Sunday, August 26, 2012

Fishing The High Country

There are many reasons to trek into the High Country in August.  Typically, the temperatures across the  West are hanging in the 90s, versus the much more comfy 70s above timberline.  While fishing has begun to slow in some of the rivers and reservoirs in Montana, the angling in many of the mountain lakes is just reaching its zenith.  Lastly, hiking uphill, at elevation, with a fifty pound pack, is great conditioning for the upcoming hunting season.
For those that are unfamiliar with the Beartooth/Absaroka mountain lakes of southern Montana, the area is host to more hike-in trout water than most folks can fish in a lifetime.  With hikes ranging from short, level jaunts to week-long adventures into remote bodies of water, choosing your destination may be the most difficult part.  The variety of trout from golden trout and grayling to cutthroat and brook trout, add to the complex menu that the backpacking angler can choose from.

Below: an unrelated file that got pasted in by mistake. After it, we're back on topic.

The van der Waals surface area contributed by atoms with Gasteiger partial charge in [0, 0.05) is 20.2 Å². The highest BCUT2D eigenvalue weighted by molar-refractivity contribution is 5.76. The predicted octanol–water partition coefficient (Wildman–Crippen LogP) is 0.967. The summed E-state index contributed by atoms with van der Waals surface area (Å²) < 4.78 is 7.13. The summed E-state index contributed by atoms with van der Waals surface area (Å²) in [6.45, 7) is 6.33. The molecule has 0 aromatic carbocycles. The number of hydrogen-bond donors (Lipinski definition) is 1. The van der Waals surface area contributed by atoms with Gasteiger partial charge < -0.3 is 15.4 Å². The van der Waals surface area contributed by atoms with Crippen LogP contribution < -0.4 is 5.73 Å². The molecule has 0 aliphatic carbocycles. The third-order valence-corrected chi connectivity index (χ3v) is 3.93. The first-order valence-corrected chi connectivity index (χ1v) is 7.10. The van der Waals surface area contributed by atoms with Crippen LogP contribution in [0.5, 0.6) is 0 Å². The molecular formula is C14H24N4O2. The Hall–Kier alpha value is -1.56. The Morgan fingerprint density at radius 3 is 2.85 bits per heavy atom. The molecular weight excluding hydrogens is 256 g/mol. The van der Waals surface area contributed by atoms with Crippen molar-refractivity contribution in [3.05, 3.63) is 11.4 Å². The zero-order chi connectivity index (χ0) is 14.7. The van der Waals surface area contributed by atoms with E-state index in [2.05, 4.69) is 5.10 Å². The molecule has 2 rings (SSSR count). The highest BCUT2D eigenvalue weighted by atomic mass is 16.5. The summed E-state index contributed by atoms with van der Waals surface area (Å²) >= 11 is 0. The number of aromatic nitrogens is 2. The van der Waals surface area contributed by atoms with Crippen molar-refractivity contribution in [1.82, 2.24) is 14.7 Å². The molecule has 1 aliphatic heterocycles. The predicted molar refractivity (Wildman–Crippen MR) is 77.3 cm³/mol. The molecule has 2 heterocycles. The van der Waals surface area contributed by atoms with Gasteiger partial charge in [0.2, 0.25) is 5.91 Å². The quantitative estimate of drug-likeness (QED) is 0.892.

On a recent three-day, two-night trip, Laura, Mark, Lindsay and I parked a vehicle at one trailhead and commenced our journey from another, twenty miles away.  We fished three different lakes, caught three different species and only saw one other party fishing. There were a moderate number of campers we met on the trail, but most didn't even carry a fly rod tube lashed to their packs.  Fishing aside, the highlight was crossing a pass between drainages at 11,000 feet above sea level. Waking to mountain goats in our camp was a close second.
Every trip in the High Country leaves me wanting more.  As Laura said, having solitude at a mountain lake campsite makes one feel very rich.  This past trip was nearly perfect; the weather was ideal, the fishing was consistent and the company was great.  The only regret is that it would be my only alpine fishing adventure this year.

1 comment:

  1. I missed my opportunity to make a high mountain adventure this summer. Thanks for the journey.